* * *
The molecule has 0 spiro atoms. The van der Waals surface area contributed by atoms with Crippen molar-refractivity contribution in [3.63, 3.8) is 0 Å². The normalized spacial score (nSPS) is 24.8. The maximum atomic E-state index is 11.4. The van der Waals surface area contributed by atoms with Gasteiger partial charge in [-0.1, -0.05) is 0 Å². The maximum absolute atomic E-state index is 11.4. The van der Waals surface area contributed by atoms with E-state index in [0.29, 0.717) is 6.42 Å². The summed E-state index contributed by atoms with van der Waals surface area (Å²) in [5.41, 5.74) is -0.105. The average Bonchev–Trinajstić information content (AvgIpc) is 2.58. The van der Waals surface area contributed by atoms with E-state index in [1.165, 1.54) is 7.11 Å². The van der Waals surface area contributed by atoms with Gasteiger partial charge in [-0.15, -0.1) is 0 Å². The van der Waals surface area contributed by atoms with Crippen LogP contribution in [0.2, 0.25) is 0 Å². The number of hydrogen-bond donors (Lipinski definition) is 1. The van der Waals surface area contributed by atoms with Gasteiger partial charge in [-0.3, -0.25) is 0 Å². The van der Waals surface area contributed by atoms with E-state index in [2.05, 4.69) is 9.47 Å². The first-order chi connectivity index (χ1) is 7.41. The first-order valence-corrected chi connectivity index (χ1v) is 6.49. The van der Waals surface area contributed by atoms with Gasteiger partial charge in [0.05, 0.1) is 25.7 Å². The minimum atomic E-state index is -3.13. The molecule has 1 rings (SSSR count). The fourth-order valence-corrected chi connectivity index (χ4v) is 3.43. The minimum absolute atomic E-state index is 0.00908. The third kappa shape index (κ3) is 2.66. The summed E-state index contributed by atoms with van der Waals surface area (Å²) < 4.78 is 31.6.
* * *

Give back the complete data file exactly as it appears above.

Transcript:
The molecule has 0 spiro atoms. The van der Waals surface area contributed by atoms with Crippen molar-refractivity contribution in [3.63, 3.8) is 0 Å². The normalized spacial score (nSPS) is 24.8. The maximum atomic E-state index is 11.4. The van der Waals surface area contributed by atoms with Gasteiger partial charge in [-0.1, -0.05) is 0 Å². The maximum absolute atomic E-state index is 11.4. The van der Waals surface area contributed by atoms with E-state index in [0.29, 0.717) is 6.42 Å². The summed E-state index contributed by atoms with van der Waals surface area (Å²) in [5.41, 5.74) is -0.105. The average Bonchev–Trinajstić information content (AvgIpc) is 2.58. The van der Waals surface area contributed by atoms with E-state index in [1.165, 1.54) is 7.11 Å². The van der Waals surface area contributed by atoms with Gasteiger partial charge in [-0.15, -0.1) is 0 Å². The van der Waals surface area contributed by atoms with Crippen LogP contribution in [0.2, 0.25) is 0 Å². The number of hydrogen-bond donors (Lipinski definition) is 1. The van der Waals surface area contributed by atoms with Gasteiger partial charge in [-0.3, -0.25) is 0 Å². The van der Waals surface area contributed by atoms with E-state index in [2.05, 4.69) is 9.47 Å². The first-order chi connectivity index (χ1) is 7.41. The first-order valence-corrected chi connectivity index (χ1v) is 6.49. The van der Waals surface area contributed by atoms with Gasteiger partial charge in [0.05, 0.1) is 25.7 Å². The minimum atomic E-state index is -3.13. The molecule has 1 rings (SSSR count). The fourth-order valence-corrected chi connectivity index (χ4v) is 3.43. The minimum absolute atomic E-state index is 0.00908. The third kappa shape index (κ3) is 2.66. The summed E-state index contributed by atoms with van der Waals surface area (Å²) < 4.78 is 31.6.